I’ve got a few shows under my belt, so I know what it takes to mount a production. It takes a community, all with one mindset in service to the story. Theatre artists are storytellers. When civilizations first gathered around those campfires, there were storytellers and there were those who wanted to be told a good story. During rehearsals of “Urinetown” over these last four weeks I have been astounded at the professionalism of the cast, the designers, the running crew, and the management of this team of artists as we prepared. From the youngest in the cast to the oldest (yes, that would be me), I never saw signs of false choices or laziness or being uncooperative or flagging interest. I have rarely seen that among the theatre artists in Nashville. Those few who might try to skate through the rehearsal and performance process do not remain long. The consistency of the theatre artists’ commitment in the pursuit of a great story is exemplary of the Nashville theatre community. From the people who put on the shows, to the company management who promote the shows, to the media who covers and reviews the shows, there is this bond of fellowship all centered around telling our audiences a wonderful story and telling it well.

Urinetown cast; Mitchell Ryan Miller as Bobby Strong; photo by Michael Scott Evans

Under the leadership of great directors and in partnership with actors and designers, I have been privileged to work on stories that not only entertain, but have illuminated the souls of both artist and audience alike. I personally did not need to go to New York, and I own that choice. It should not be everyone’s choice, but what I have found over all these years is that while New York might get the big production budgets, the big promotional machines, the big names to put the butts in the seats, it does not automatically mean that the productions are of any better quality. The distinction of Nashville productions can compete, and Nashville audiences have been fortunate to have these experiences given them by such dedicated local theatre artists. Sure, go on your tours to New York and London and catch your shows on Broadway and the West End, but when you come home, you will find theatrical gems right under your noses.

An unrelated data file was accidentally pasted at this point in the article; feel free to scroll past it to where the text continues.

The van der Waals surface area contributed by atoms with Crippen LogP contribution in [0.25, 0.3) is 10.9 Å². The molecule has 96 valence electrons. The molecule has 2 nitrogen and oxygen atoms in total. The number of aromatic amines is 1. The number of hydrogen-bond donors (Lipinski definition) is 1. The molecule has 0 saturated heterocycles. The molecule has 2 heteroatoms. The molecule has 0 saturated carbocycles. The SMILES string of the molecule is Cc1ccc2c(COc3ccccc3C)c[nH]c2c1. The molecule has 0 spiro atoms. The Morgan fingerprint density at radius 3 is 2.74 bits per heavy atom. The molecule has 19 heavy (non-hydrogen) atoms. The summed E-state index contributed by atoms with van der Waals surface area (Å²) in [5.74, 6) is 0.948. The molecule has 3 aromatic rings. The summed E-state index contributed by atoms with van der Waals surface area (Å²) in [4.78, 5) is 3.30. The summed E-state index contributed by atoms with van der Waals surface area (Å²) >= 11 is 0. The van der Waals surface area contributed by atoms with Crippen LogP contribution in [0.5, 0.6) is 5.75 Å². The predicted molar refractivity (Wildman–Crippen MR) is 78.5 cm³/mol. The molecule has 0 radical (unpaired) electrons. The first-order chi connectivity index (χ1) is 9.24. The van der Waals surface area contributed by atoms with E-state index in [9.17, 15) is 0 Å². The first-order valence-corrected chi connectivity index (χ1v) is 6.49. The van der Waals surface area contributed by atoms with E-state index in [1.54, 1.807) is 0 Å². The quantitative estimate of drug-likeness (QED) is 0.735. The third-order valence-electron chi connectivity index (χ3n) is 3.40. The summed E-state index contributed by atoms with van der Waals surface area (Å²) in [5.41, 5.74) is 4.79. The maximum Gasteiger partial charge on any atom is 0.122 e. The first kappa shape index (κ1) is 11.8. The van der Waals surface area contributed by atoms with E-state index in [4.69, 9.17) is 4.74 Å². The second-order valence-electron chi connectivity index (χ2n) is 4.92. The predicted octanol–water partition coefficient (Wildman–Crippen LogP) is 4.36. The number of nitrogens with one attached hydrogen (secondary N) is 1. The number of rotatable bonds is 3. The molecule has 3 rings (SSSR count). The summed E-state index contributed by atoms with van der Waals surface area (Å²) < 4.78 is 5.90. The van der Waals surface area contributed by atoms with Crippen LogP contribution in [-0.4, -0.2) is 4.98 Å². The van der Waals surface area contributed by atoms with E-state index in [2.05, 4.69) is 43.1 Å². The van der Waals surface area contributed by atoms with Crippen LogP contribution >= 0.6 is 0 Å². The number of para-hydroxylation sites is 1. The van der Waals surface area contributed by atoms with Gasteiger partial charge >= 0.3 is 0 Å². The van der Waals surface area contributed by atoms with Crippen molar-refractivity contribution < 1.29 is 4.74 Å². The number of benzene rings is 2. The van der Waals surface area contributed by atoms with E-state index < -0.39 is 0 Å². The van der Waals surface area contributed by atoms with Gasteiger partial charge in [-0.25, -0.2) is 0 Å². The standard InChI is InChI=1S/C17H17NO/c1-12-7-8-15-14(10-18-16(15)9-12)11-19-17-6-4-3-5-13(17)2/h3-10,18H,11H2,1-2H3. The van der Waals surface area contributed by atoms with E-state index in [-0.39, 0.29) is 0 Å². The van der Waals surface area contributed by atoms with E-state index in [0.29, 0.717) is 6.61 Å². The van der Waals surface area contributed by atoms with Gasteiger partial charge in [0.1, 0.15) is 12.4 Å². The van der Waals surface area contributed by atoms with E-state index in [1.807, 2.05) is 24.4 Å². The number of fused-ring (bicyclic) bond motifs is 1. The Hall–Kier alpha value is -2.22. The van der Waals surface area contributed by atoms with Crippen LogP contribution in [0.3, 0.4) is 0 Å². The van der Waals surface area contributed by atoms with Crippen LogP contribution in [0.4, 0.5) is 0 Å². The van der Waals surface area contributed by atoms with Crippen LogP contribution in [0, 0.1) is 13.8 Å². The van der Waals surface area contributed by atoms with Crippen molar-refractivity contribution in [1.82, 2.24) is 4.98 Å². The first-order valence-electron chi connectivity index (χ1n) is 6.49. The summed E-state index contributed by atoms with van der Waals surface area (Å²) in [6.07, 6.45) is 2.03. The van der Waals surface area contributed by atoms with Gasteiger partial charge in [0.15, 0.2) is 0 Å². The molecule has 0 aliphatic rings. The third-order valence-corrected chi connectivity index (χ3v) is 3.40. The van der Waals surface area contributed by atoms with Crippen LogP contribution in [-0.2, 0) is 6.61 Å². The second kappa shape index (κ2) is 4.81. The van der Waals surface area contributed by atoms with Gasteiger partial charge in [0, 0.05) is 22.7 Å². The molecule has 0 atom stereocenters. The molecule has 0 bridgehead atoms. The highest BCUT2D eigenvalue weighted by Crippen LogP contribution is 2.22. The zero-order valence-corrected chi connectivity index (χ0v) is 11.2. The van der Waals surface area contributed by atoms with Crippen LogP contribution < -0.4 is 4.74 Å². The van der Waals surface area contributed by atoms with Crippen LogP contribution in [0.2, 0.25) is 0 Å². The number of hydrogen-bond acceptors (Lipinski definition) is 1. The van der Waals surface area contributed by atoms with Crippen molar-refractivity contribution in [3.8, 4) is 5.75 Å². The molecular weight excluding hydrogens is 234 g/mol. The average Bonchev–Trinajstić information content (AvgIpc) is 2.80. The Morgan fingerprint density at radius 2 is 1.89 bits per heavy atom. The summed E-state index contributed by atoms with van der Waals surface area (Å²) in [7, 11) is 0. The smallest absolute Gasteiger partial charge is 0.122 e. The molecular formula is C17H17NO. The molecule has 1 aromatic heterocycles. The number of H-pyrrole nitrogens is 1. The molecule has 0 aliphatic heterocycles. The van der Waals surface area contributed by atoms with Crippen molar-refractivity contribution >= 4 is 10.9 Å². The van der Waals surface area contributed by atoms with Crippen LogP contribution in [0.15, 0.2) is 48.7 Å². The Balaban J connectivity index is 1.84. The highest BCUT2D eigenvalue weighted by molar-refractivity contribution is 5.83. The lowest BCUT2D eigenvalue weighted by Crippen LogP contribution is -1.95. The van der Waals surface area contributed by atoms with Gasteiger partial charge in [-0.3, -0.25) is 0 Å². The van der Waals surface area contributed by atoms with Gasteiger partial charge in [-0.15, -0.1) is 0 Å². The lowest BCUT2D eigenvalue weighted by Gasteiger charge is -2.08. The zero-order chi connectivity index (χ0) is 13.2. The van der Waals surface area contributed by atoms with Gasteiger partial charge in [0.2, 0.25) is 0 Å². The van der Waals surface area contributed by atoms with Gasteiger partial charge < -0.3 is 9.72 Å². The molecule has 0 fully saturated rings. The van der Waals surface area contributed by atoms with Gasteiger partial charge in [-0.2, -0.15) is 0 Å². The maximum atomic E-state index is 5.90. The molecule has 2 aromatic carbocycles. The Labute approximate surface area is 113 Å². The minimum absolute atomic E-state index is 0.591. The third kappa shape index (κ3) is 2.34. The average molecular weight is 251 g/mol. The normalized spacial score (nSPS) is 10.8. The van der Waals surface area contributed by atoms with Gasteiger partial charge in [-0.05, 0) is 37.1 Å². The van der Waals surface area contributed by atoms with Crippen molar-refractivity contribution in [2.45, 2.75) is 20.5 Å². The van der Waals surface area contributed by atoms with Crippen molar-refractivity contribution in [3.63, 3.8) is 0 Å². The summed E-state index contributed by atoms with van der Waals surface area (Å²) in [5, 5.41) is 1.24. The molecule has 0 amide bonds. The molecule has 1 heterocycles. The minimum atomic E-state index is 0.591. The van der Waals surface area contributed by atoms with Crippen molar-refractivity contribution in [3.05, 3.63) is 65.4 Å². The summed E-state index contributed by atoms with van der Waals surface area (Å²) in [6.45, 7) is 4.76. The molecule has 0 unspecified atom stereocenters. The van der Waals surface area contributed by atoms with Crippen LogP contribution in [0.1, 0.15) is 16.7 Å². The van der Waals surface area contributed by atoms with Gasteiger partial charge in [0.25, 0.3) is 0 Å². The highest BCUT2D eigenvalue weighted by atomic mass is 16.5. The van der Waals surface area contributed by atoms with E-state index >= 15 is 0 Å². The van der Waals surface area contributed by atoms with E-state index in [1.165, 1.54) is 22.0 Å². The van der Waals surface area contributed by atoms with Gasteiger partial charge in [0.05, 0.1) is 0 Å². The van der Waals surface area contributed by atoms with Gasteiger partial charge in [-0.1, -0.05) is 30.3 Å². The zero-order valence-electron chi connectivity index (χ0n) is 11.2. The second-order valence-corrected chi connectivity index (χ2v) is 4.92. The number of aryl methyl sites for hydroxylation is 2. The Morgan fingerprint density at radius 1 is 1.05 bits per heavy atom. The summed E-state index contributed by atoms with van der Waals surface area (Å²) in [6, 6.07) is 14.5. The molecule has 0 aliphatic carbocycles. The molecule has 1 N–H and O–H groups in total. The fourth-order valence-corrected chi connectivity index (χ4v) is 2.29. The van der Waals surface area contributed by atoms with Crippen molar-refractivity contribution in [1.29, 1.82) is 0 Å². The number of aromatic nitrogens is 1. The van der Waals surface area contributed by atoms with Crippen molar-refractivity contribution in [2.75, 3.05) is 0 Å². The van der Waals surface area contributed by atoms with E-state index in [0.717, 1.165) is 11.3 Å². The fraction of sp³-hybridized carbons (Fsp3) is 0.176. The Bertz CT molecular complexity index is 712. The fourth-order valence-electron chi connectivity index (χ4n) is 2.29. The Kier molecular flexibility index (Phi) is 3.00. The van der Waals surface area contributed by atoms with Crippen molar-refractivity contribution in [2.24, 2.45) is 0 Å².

I have observed something unique about the theatre artists I have worked with in Nashville over the years…we care. We care about the work, and we care about each other. We want our work to be exquisite, and our professional relationships to function with harmony. Personal egos submit to the unity of making art together, telling a story well to the audience, and bringing light to a dark world. There is nothing I enjoy more than to be in a rehearsal hall or a dressing room or on stage or around a dinner table with a bunch of theatre artists. There is an energy that exudes when two or more theatre artists are gathered together. When there is a room full of us, watch out. Stories fill the atmosphere, for we make the best storytellers.

I will be blunt: you should be so lucky to see “Urinetown.” Don’t let the title fool you. While there is humorous fun made of this bodily function, there is a powerful theme in this story about our human condition and the health of societies. And isn’t that what a good story is supposed to do? Give us insight into who we are and how we treat each other?

Urinetown Cast; photo by Dalton Hamilton

Kay attended opening night, and since then she has repeated her critique to anyone willing to listen, “I could not help but smile from the beginning all the way through to the end.” So be glad she didn’t lock me in the shed. You have multiple opportunities to see “Urinetown.” Go to Nashville Repertory Theatre’s website for all the details. I dare you to be entertained, and should you take my dare, I dare you not to smile.

Cover Photo of Urinetown Choir under the direction of Bobby Strong; photo by Michael Scott Evans